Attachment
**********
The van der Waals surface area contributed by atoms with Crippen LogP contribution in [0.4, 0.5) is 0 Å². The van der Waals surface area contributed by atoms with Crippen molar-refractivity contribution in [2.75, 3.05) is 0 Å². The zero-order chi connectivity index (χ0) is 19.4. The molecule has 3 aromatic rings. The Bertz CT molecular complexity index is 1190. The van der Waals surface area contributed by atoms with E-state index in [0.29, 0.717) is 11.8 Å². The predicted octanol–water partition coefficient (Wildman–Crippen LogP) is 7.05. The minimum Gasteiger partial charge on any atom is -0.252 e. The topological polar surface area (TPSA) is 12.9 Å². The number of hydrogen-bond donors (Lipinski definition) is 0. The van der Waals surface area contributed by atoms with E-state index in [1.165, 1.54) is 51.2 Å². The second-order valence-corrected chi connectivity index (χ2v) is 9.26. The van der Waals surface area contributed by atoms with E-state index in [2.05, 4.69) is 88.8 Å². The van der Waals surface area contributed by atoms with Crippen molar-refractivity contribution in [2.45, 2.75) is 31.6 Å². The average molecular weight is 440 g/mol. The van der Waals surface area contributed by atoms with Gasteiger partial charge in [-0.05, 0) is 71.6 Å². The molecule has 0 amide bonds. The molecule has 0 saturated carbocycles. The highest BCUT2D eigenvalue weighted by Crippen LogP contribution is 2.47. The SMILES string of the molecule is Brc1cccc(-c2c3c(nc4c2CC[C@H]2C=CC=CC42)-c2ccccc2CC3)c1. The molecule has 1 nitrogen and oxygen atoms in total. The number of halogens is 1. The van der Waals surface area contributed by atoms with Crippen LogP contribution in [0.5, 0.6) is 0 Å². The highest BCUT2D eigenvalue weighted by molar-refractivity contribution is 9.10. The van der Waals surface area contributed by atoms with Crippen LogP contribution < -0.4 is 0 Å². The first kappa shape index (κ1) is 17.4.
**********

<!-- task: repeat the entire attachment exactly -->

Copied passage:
The van der Waals surface area contributed by atoms with Crippen LogP contribution in [0.4, 0.5) is 0 Å². The van der Waals surface area contributed by atoms with Crippen molar-refractivity contribution in [2.75, 3.05) is 0 Å². The zero-order chi connectivity index (χ0) is 19.4. The molecule has 3 aromatic rings. The Bertz CT molecular complexity index is 1190. The van der Waals surface area contributed by atoms with E-state index in [0.29, 0.717) is 11.8 Å². The predicted octanol–water partition coefficient (Wildman–Crippen LogP) is 7.05. The minimum Gasteiger partial charge on any atom is -0.252 e. The topological polar surface area (TPSA) is 12.9 Å². The number of hydrogen-bond donors (Lipinski definition) is 0. The van der Waals surface area contributed by atoms with E-state index in [1.165, 1.54) is 51.2 Å². The second-order valence-corrected chi connectivity index (χ2v) is 9.26. The van der Waals surface area contributed by atoms with E-state index in [2.05, 4.69) is 88.8 Å². The van der Waals surface area contributed by atoms with Crippen molar-refractivity contribution in [2.45, 2.75) is 31.6 Å². The average molecular weight is 440 g/mol. The van der Waals surface area contributed by atoms with Gasteiger partial charge in [-0.05, 0) is 71.6 Å². The molecule has 0 amide bonds. The molecule has 0 saturated carbocycles. The highest BCUT2D eigenvalue weighted by Crippen LogP contribution is 2.47. The SMILES string of the molecule is Brc1cccc(-c2c3c(nc4c2CC[C@H]2C=CC=CC42)-c2ccccc2CC3)c1. The molecule has 1 nitrogen and oxygen atoms in total. The number of halogens is 1. The van der Waals surface area contributed by atoms with Crippen LogP contribution in [0.5, 0.6) is 0 Å². The highest BCUT2D eigenvalue weighted by molar-refractivity contribution is 9.10. The van der Waals surface area contributed by atoms with Crippen LogP contribution < -0.4 is 0 Å². The first kappa shape index (κ1) is 17.4.